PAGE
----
Silencing or suppressing a gathering where Hindus from across the diaspora participate is counterproductive.

One in three Hindu-American students report being bullied for their religious beliefs. Fifty per cent of the same children report experiencing social isolation because of their religious identity. What’s worse is that this bullying extends far beyond the classroom in the US.

In the latest example, after Raja Krishnamoorthi, one of four Hindu-American members of the US Congress, spoke at the World Hindu Congress (WHC) held in a district neighbouring his Chicago constituency, he was disinvited from an event to mark – with some irony – bullying and hate crimes.

Efforts to de-platform or de-legitimise speakers who happen to hold or even merely acknowledge ideological positions opposed to their own are in vogue. Such efforts frequently emanate from college campuses. Why? The radical left academic project has morphed into one which equates ideas that don’t align with their own intersectional calculations with violence. And their way to fight such “violence” is to silence it. So academics like Rohit Chopra and Maia Ramnath, unsurprisingly, use the same tactics here in ThePrint by throwing shade at the WHC.


Also read: Once again, an IIT Kharagpur grad is bringing his regressive World Hindu Congress to US


Let’s dispense with a factual error in their piece: the Hindu American Foundation (HAF) did not co-sponsor the WHC nor speak on any panel. HAF is not and never has been affiliated with the Sangh Parivar, and is a professionally staffed independent advocacy organisation based in Washington, D.C.

Chopra and Ramnath go on to make the libellous claim that HAF and other Hindu-American organisations “publicly lauded” violence against Dalits and Muslims in India. Even a superficial perusal of HAF’s website demonstrates that such a claim is ludicrous and shows that such incidents have been unequivocally condemned.

The WHC, organised by a coalition of duly registered Hindu-American organisations, hosted 2,500 Hindus from across the global diaspora. The Dalai Lama addressed the audience. Swami Swaroopananda (worldwide head of the Chinmaya Mission), Sri Sri Ravi Shankar (Art of Living Foundation), Swami Paramatmananda (secretary of the Dharma Acharya Sabha), Satguru Dalip Singh (Namdhari Sikh), and other senior swaminis and mahatmas blessed the gathering. Padma Shri, Padma Bhushan and Padma Vibhushan recipients were among the panelists. Pakistani Hindus, Bhutanese Hindus, and many more were among the poignant voices on global human rights, environmental activism, and faith-based seva. Hindus from Africa, the Middle East, and South America assembled to network with their co-religionists.

But a short address by Mohan Bhagwat, head of the RSS, transformed the entire event into a Waterloo of sorts for the radical fringes of South Asian activism. As a result, Krishnamoorthi became the target of unrelenting social media attacks and demonstrations for appearing on the dais of the WHC – a dais from where the Lt Governor of Illinois, the Vice Presidents of India and Suriname, and assorted elected leaders from Mauritius and various European countries also spoke.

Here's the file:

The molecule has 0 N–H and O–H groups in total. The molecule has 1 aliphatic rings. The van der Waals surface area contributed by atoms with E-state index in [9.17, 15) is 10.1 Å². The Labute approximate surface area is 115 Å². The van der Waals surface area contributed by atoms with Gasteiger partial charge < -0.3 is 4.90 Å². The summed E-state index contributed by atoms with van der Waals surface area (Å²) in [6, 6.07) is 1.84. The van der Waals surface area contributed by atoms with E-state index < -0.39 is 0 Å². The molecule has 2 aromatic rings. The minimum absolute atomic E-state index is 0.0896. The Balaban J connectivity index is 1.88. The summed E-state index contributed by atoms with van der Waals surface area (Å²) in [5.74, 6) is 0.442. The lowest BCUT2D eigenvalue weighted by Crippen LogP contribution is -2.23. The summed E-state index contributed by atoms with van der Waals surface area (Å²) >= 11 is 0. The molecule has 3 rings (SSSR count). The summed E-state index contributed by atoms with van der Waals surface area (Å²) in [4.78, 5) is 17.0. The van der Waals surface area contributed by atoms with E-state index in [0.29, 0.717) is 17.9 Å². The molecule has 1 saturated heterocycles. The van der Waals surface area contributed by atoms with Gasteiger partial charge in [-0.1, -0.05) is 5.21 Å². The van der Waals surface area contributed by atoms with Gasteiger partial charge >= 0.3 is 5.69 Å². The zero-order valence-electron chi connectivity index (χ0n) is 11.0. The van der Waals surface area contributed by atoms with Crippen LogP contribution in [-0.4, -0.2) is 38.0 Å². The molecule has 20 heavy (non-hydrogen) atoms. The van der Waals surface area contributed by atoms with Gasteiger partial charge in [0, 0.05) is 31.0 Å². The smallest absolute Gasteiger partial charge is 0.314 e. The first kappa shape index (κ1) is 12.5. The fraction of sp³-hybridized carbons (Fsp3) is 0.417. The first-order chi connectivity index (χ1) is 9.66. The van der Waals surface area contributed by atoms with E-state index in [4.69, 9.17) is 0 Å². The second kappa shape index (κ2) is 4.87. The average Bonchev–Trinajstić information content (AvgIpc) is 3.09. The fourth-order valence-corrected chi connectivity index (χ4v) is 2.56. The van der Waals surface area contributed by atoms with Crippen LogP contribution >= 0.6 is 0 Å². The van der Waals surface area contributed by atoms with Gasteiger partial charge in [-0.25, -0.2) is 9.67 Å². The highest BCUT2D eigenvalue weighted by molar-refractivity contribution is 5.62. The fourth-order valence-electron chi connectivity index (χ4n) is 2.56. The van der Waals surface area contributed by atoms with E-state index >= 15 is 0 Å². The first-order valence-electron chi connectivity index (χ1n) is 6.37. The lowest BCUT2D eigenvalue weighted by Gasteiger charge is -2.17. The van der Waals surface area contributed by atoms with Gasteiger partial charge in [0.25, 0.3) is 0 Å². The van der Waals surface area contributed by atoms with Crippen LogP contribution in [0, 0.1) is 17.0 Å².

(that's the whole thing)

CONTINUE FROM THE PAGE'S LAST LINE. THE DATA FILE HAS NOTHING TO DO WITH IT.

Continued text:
To deconstruct this overwrought targeting of Krishnamoorthi, it’s important to shed light on who actually was protesting the events in Chicago Friday.  The six radicals who stood on their chairs and raised slogans to disrupt the event were arrested by Chicago police. These radicals immediately released a rambling manifesto that threw a demand at a Hindu Chicago city council member to oppose the opening of a local police academy. Another twitter handle that posted messages against the WHC includes the same actors who hounded and mocked Hindu children in California, trying to improve school textbooks, through live televised public testimony that said: “It’s only after I came to the United States that I learnt about what an oppressive construct Hinduism is”.


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Another activist made the incredible claim that Kashmir unrest began with the advent of the Modi government and then called for denying Bhagwat a visa. And finally, not only did extremist Sikhs unfurl flags for Khalistan and the ISI-funded Referendum 2020 in the WHC parking lot, but one of the loudest internet portals that harangued Krishnamoorthi and Congresswoman Tulsi Gabbard over the WHC – the Organization for Minorities of India – is operated allegedly by a Khalistan supporter who was the subject of a federal investigation for allegedly trying to “procure illegal arms for the Khalistan movement”.

So, as I wrote just last week, Krishnamoorthi is not the first Indian or Hindu-American elected to national office who has been targeted like this:

Ami Bera (D-CA), an Indian American [legislator] born in California… was targeted by Sikh separatists… Ro Khanna (D-CA) faced dark insinuations of loyalty to India in a previously failed quest for a congressional seat, before he ultimately triumphed.

Tulsi Gabbard (D-HI), the first Hindu elected to the U.S. Congress… was targeted by an internet portal, infamous for its voluminous efforts to force American cities to take down statues celebrating Mahatma Gandhi’s nonviolence movement, for having even met with Modi… [and] Hindu Americans previously came to Gabbard’s defense when not only Gabbard, but her temple, her spiritual mentor, and parents were maligned for embracing Hinduism.